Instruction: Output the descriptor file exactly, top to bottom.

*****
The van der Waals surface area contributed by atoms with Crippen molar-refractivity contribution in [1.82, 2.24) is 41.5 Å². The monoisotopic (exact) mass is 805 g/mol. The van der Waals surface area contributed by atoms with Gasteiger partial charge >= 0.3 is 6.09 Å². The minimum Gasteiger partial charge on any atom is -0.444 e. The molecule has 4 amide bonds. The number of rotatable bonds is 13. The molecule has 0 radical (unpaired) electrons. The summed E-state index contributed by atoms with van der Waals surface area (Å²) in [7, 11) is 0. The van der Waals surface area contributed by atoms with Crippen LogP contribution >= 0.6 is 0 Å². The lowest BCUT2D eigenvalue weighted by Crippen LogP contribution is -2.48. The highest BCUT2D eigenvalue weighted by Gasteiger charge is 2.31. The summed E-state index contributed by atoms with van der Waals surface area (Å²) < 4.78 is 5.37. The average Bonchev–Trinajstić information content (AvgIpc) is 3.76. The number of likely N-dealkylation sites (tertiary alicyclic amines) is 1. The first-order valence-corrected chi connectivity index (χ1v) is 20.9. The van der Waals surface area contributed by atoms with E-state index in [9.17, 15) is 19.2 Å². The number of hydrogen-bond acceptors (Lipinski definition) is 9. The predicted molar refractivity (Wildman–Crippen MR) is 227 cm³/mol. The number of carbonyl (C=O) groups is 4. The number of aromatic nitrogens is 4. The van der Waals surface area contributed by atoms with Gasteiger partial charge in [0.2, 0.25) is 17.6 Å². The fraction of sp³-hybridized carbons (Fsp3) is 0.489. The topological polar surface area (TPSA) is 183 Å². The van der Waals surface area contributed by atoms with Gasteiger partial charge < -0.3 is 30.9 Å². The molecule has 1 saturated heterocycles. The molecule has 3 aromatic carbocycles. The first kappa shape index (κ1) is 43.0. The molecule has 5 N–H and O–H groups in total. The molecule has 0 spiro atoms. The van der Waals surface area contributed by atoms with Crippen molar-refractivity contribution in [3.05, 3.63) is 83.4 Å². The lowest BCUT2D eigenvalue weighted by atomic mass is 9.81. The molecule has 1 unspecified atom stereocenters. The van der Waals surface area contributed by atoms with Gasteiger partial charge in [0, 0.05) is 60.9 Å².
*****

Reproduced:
The van der Waals surface area contributed by atoms with Crippen molar-refractivity contribution in [1.82, 2.24) is 41.5 Å². The monoisotopic (exact) mass is 805 g/mol. The van der Waals surface area contributed by atoms with Gasteiger partial charge >= 0.3 is 6.09 Å². The minimum Gasteiger partial charge on any atom is -0.444 e. The molecule has 4 amide bonds. The number of rotatable bonds is 13. The molecule has 0 radical (unpaired) electrons. The summed E-state index contributed by atoms with van der Waals surface area (Å²) in [7, 11) is 0. The van der Waals surface area contributed by atoms with Crippen LogP contribution >= 0.6 is 0 Å². The lowest BCUT2D eigenvalue weighted by Crippen LogP contribution is -2.48. The highest BCUT2D eigenvalue weighted by Gasteiger charge is 2.31. The summed E-state index contributed by atoms with van der Waals surface area (Å²) < 4.78 is 5.37. The average Bonchev–Trinajstić information content (AvgIpc) is 3.76. The number of likely N-dealkylation sites (tertiary alicyclic amines) is 1. The first-order valence-corrected chi connectivity index (χ1v) is 20.9. The van der Waals surface area contributed by atoms with E-state index in [9.17, 15) is 19.2 Å². The number of hydrogen-bond acceptors (Lipinski definition) is 9. The predicted molar refractivity (Wildman–Crippen MR) is 227 cm³/mol. The number of carbonyl (C=O) groups is 4. The number of aromatic nitrogens is 4. The van der Waals surface area contributed by atoms with Gasteiger partial charge in [0.2, 0.25) is 17.6 Å². The fraction of sp³-hybridized carbons (Fsp3) is 0.489. The topological polar surface area (TPSA) is 183 Å². The van der Waals surface area contributed by atoms with Gasteiger partial charge < -0.3 is 30.9 Å². The molecule has 1 saturated heterocycles. The molecule has 3 aromatic carbocycles. The first kappa shape index (κ1) is 43.0. The molecule has 5 N–H and O–H groups in total. The molecule has 0 spiro atoms. The van der Waals surface area contributed by atoms with Crippen molar-refractivity contribution in [3.05, 3.63) is 83.4 Å². The lowest BCUT2D eigenvalue weighted by atomic mass is 9.81. The molecule has 1 unspecified atom stereocenters. The van der Waals surface area contributed by atoms with Gasteiger partial charge in [0, 0.05) is 60.9 Å².